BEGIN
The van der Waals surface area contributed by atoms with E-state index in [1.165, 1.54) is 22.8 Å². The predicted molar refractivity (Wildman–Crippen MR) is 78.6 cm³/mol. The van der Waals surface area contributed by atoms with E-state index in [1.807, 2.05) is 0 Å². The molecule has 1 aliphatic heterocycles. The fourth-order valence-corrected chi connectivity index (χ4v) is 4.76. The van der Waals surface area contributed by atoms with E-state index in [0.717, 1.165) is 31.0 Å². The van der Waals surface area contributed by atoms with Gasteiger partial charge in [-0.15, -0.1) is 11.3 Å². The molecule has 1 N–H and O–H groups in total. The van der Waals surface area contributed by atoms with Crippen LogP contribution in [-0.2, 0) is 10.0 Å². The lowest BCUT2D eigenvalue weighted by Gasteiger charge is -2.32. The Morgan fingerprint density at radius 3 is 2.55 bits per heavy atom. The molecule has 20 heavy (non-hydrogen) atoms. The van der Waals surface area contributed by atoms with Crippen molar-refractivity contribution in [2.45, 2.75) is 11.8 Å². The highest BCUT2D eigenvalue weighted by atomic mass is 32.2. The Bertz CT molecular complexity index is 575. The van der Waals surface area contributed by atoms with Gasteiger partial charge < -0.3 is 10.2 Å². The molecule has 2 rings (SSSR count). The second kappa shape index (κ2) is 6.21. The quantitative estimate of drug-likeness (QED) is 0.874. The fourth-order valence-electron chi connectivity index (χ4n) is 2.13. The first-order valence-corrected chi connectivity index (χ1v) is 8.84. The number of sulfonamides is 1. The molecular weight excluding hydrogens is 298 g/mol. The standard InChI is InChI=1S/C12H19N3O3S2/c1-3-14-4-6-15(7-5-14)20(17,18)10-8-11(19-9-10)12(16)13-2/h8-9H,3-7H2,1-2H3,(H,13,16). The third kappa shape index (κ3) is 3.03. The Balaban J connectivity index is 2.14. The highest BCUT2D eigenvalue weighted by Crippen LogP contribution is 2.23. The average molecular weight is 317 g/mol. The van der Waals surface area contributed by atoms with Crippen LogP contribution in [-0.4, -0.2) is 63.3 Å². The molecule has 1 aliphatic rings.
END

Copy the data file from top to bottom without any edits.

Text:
The van der Waals surface area contributed by atoms with E-state index in [1.165, 1.54) is 22.8 Å². The predicted molar refractivity (Wildman–Crippen MR) is 78.6 cm³/mol. The van der Waals surface area contributed by atoms with E-state index in [1.807, 2.05) is 0 Å². The molecule has 1 aliphatic heterocycles. The fourth-order valence-corrected chi connectivity index (χ4v) is 4.76. The van der Waals surface area contributed by atoms with E-state index in [0.717, 1.165) is 31.0 Å². The van der Waals surface area contributed by atoms with Gasteiger partial charge in [-0.15, -0.1) is 11.3 Å². The molecule has 1 N–H and O–H groups in total. The van der Waals surface area contributed by atoms with Crippen LogP contribution in [-0.2, 0) is 10.0 Å². The lowest BCUT2D eigenvalue weighted by Gasteiger charge is -2.32. The Morgan fingerprint density at radius 3 is 2.55 bits per heavy atom. The molecule has 20 heavy (non-hydrogen) atoms. The van der Waals surface area contributed by atoms with Crippen molar-refractivity contribution in [2.45, 2.75) is 11.8 Å². The highest BCUT2D eigenvalue weighted by atomic mass is 32.2. The Bertz CT molecular complexity index is 575. The van der Waals surface area contributed by atoms with Gasteiger partial charge < -0.3 is 10.2 Å². The molecule has 2 rings (SSSR count). The second kappa shape index (κ2) is 6.21. The quantitative estimate of drug-likeness (QED) is 0.874. The fourth-order valence-electron chi connectivity index (χ4n) is 2.13. The first-order valence-corrected chi connectivity index (χ1v) is 8.84. The number of sulfonamides is 1. The molecular weight excluding hydrogens is 298 g/mol. The standard InChI is InChI=1S/C12H19N3O3S2/c1-3-14-4-6-15(7-5-14)20(17,18)10-8-11(19-9-10)12(16)13-2/h8-9H,3-7H2,1-2H3,(H,13,16). The third kappa shape index (κ3) is 3.03. The Balaban J connectivity index is 2.14. The highest BCUT2D eigenvalue weighted by Crippen LogP contribution is 2.23. The average molecular weight is 317 g/mol. The van der Waals surface area contributed by atoms with Crippen LogP contribution in [-0.4, -0.2) is 63.3 Å². The molecule has 1 aliphatic rings.